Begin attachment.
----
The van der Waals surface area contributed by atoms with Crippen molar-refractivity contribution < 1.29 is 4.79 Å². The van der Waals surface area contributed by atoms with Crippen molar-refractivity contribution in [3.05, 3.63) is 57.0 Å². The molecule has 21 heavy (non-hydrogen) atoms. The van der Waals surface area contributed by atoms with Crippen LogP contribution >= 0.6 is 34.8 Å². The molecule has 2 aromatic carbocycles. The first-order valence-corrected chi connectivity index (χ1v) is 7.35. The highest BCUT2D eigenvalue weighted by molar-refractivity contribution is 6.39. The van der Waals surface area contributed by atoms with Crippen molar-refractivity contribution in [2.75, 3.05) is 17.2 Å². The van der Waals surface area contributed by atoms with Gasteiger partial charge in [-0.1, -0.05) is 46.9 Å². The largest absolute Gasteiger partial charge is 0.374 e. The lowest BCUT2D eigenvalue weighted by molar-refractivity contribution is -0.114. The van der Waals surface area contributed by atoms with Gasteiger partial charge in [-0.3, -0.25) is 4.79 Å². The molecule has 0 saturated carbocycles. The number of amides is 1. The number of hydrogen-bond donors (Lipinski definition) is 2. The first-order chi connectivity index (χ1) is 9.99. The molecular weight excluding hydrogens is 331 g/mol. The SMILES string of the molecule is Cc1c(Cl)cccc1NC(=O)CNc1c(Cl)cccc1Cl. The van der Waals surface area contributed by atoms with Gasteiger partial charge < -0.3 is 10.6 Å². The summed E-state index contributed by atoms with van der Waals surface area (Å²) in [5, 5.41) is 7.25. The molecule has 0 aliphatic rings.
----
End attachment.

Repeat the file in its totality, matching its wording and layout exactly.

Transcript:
The van der Waals surface area contributed by atoms with Crippen molar-refractivity contribution < 1.29 is 4.79 Å². The van der Waals surface area contributed by atoms with Crippen molar-refractivity contribution in [3.05, 3.63) is 57.0 Å². The molecule has 21 heavy (non-hydrogen) atoms. The van der Waals surface area contributed by atoms with Crippen LogP contribution >= 0.6 is 34.8 Å². The molecule has 2 aromatic carbocycles. The first-order valence-corrected chi connectivity index (χ1v) is 7.35. The highest BCUT2D eigenvalue weighted by molar-refractivity contribution is 6.39. The van der Waals surface area contributed by atoms with Crippen molar-refractivity contribution in [2.75, 3.05) is 17.2 Å². The van der Waals surface area contributed by atoms with Gasteiger partial charge in [-0.1, -0.05) is 46.9 Å². The largest absolute Gasteiger partial charge is 0.374 e. The lowest BCUT2D eigenvalue weighted by molar-refractivity contribution is -0.114. The van der Waals surface area contributed by atoms with Gasteiger partial charge in [-0.3, -0.25) is 4.79 Å². The molecule has 0 saturated carbocycles. The number of amides is 1. The number of hydrogen-bond donors (Lipinski definition) is 2. The first-order chi connectivity index (χ1) is 9.99. The molecular weight excluding hydrogens is 331 g/mol. The SMILES string of the molecule is Cc1c(Cl)cccc1NC(=O)CNc1c(Cl)cccc1Cl. The van der Waals surface area contributed by atoms with Gasteiger partial charge < -0.3 is 10.6 Å². The summed E-state index contributed by atoms with van der Waals surface area (Å²) in [5, 5.41) is 7.25. The molecule has 0 aliphatic rings.